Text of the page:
The words of Ben Perry troubled me: Franklin in Varieties of History, 2nd ed. Stem New York Introduction 9 cordial disapproval of imperial ruthlessness, you fail to see that in the Melian Dialogue, for instance, the folly of the Melians rather than the cruelty of the Athenians is the chief subject of contemplation. Thucydides has the strange faculty of seeing and telling the plain truth of a matter without trying in any way to bring it into line with the cherished beliefs of men.
For that reason he has often escaped comprehension. It drove me to look more critically at the role of the reader in the text.
A second set of questions, equally if less obviously connected with the climate of the time, concerned the role of reason, its ability to predict and shape the future, and the relative optimism or pessimism of the work. The most powerful critique was the pessimistic work by Hans-Peter Stahl, Thukydides: Die Stellung des Menschen im geschichtlichen Prozess Municha monograph that has earned a central place among the most important recent discussions of Thucydides.
Indeed any serious attempt to resolve the problems that currently 11 B. The old dde about Thucydides, eclipsed to some extent in an earlier period, have come forth again, and, joined by new and even more insistent ones, demand renewed attention. Yet an inquiry into the nature of the text inevitably shows some resemblances to older movements in scholarship and has much to learn from them. Unitarian critics have inculcated a respect for the text as it is, rather than as it might have been at some earlier stage in the author’s career.
They have been much less likely than Unitarian critics to smooth over the difficult shifts in tone or divergences in assessment. For the Unitarian there was a single Thucydidean view of each major figure, topic, and undertaking; we had only to be clever enough, or vague enough, to recognize and articulate it.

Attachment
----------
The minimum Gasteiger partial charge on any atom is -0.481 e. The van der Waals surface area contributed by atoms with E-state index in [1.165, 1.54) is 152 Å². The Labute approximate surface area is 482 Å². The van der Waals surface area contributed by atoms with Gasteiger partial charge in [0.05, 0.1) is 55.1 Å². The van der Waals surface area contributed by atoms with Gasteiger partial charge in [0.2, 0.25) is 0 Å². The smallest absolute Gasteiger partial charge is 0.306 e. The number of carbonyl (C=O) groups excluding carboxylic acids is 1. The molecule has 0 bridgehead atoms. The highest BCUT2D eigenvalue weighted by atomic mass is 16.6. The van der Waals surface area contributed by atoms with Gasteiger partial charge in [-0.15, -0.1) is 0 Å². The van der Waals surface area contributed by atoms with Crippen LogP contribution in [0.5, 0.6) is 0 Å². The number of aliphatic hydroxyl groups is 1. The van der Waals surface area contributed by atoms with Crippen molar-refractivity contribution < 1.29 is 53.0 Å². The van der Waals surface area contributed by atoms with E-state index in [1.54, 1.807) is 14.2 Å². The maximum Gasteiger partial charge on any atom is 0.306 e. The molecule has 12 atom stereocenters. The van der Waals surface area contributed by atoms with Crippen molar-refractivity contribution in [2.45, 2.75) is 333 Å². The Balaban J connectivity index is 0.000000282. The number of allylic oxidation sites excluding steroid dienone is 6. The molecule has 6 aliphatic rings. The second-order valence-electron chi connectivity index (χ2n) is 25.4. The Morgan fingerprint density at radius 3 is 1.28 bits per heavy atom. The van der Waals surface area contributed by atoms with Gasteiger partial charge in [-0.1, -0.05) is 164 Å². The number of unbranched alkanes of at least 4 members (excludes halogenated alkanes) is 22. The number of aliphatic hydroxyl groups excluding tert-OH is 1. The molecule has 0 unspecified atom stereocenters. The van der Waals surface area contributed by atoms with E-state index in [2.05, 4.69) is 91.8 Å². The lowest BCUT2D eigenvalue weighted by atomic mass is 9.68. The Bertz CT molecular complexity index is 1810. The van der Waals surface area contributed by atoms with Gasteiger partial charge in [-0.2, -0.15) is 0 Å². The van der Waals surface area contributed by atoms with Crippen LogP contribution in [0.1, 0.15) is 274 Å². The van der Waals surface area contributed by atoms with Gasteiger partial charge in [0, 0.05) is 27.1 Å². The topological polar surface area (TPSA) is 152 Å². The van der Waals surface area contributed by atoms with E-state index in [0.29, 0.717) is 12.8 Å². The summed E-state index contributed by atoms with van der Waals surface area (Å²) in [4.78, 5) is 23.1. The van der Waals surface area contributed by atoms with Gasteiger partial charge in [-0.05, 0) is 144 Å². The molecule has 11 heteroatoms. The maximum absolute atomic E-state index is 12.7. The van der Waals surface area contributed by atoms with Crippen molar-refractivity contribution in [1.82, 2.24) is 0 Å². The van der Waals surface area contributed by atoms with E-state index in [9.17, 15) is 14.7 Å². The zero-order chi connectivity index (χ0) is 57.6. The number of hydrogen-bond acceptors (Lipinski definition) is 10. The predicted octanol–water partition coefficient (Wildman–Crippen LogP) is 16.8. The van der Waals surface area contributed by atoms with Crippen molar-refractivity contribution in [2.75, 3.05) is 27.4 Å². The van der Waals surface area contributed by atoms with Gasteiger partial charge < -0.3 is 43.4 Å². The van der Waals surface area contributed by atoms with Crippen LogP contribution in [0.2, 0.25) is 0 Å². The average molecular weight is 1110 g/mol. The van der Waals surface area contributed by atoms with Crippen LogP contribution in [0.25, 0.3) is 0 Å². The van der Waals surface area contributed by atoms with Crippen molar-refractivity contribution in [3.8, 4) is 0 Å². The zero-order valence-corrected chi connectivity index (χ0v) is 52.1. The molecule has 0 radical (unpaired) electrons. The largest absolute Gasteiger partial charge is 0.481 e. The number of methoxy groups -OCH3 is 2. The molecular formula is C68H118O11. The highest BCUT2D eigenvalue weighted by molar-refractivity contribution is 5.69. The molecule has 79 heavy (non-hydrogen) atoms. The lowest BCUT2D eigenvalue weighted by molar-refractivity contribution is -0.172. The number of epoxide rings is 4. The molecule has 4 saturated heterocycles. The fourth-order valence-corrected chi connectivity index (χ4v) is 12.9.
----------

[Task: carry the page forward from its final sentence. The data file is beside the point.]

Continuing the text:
Croix, Origins of the Peloponnesian War London 5. Schadewaldt’s attempt to account for this tension by a hypothesis about the stages of composition is subject to serious objections, as E. Kapp showed in his review Gnomon 6 Schadewaldt’s monograph is a good example both of the perspicacity of the Separatist school at its best, and of the inadequacy of tucididss hypotheses to account for the tensions within kelos text.
Bonnemphasized that Thucydides was reacting to criticism of Pericles cf. Plato Gorgias e ; other Separatists have also melps to concentrate on the question of political leadership. Other issues, however, may have been more pressing, above all the debates about the advisability of renewed attempts at empire and, at a more philosophical level, about the relationship between power and morality.
Bartoletti [Leipzig ] 6f. Introduction 11 Critics of this school remind us how controversial and radical was Thucydides’ treatment of the war and how willing he was to challenge widely held attitudes, including those most cherished by his own social class. Throughout it are to be found startling juxtapositions, contrasts, abrupt transitions, shattered parallelisms.